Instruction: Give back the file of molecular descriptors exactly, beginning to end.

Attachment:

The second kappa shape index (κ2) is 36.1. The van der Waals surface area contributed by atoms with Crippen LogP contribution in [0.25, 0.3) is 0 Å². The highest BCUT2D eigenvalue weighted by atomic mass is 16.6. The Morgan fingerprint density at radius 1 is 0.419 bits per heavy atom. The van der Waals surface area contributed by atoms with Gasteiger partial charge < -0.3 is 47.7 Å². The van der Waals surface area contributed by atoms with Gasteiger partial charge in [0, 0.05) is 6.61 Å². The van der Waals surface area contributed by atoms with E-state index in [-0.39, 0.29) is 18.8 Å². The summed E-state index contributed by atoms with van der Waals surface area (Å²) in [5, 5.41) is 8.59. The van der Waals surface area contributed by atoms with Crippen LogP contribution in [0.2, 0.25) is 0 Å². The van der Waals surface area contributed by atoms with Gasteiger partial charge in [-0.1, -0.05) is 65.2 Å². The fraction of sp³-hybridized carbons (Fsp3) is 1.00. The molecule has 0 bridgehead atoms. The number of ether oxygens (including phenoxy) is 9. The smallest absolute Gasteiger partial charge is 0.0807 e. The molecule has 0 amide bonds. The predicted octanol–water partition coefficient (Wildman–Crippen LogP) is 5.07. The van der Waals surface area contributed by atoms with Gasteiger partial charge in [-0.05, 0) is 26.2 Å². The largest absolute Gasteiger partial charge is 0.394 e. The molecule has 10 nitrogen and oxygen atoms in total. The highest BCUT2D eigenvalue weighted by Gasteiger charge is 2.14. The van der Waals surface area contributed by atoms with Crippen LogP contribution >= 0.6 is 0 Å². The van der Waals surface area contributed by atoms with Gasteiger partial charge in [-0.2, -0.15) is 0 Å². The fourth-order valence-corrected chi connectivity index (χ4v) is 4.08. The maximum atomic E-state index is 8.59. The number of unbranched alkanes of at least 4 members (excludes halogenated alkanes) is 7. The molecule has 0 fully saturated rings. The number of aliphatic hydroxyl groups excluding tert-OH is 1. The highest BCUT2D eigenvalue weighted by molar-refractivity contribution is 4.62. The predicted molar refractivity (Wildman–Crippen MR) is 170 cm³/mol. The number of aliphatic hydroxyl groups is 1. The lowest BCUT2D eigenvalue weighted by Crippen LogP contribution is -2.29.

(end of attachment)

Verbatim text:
The second kappa shape index (κ2) is 36.1. The van der Waals surface area contributed by atoms with Crippen LogP contribution in [0.25, 0.3) is 0 Å². The highest BCUT2D eigenvalue weighted by atomic mass is 16.6. The Morgan fingerprint density at radius 1 is 0.419 bits per heavy atom. The van der Waals surface area contributed by atoms with Gasteiger partial charge < -0.3 is 47.7 Å². The van der Waals surface area contributed by atoms with Gasteiger partial charge in [0, 0.05) is 6.61 Å². The van der Waals surface area contributed by atoms with E-state index in [-0.39, 0.29) is 18.8 Å². The summed E-state index contributed by atoms with van der Waals surface area (Å²) in [5, 5.41) is 8.59. The van der Waals surface area contributed by atoms with Crippen LogP contribution in [0.2, 0.25) is 0 Å². The van der Waals surface area contributed by atoms with Gasteiger partial charge in [-0.1, -0.05) is 65.2 Å². The fraction of sp³-hybridized carbons (Fsp3) is 1.00. The molecule has 0 bridgehead atoms. The number of ether oxygens (including phenoxy) is 9. The smallest absolute Gasteiger partial charge is 0.0807 e. The molecule has 0 amide bonds. The predicted octanol–water partition coefficient (Wildman–Crippen LogP) is 5.07. The van der Waals surface area contributed by atoms with Gasteiger partial charge in [-0.05, 0) is 26.2 Å². The largest absolute Gasteiger partial charge is 0.394 e. The molecule has 10 nitrogen and oxygen atoms in total. The highest BCUT2D eigenvalue weighted by Gasteiger charge is 2.14. The van der Waals surface area contributed by atoms with Crippen LogP contribution >= 0.6 is 0 Å². The van der Waals surface area contributed by atoms with Gasteiger partial charge in [-0.2, -0.15) is 0 Å². The fourth-order valence-corrected chi connectivity index (χ4v) is 4.08. The maximum atomic E-state index is 8.59. The number of unbranched alkanes of at least 4 members (excludes halogenated alkanes) is 7. The molecule has 0 fully saturated rings. The number of aliphatic hydroxyl groups excluding tert-OH is 1. The highest BCUT2D eigenvalue weighted by molar-refractivity contribution is 4.62. The predicted molar refractivity (Wildman–Crippen MR) is 170 cm³/mol. The number of aliphatic hydroxyl groups is 1. The lowest BCUT2D eigenvalue weighted by Crippen LogP contribution is -2.29.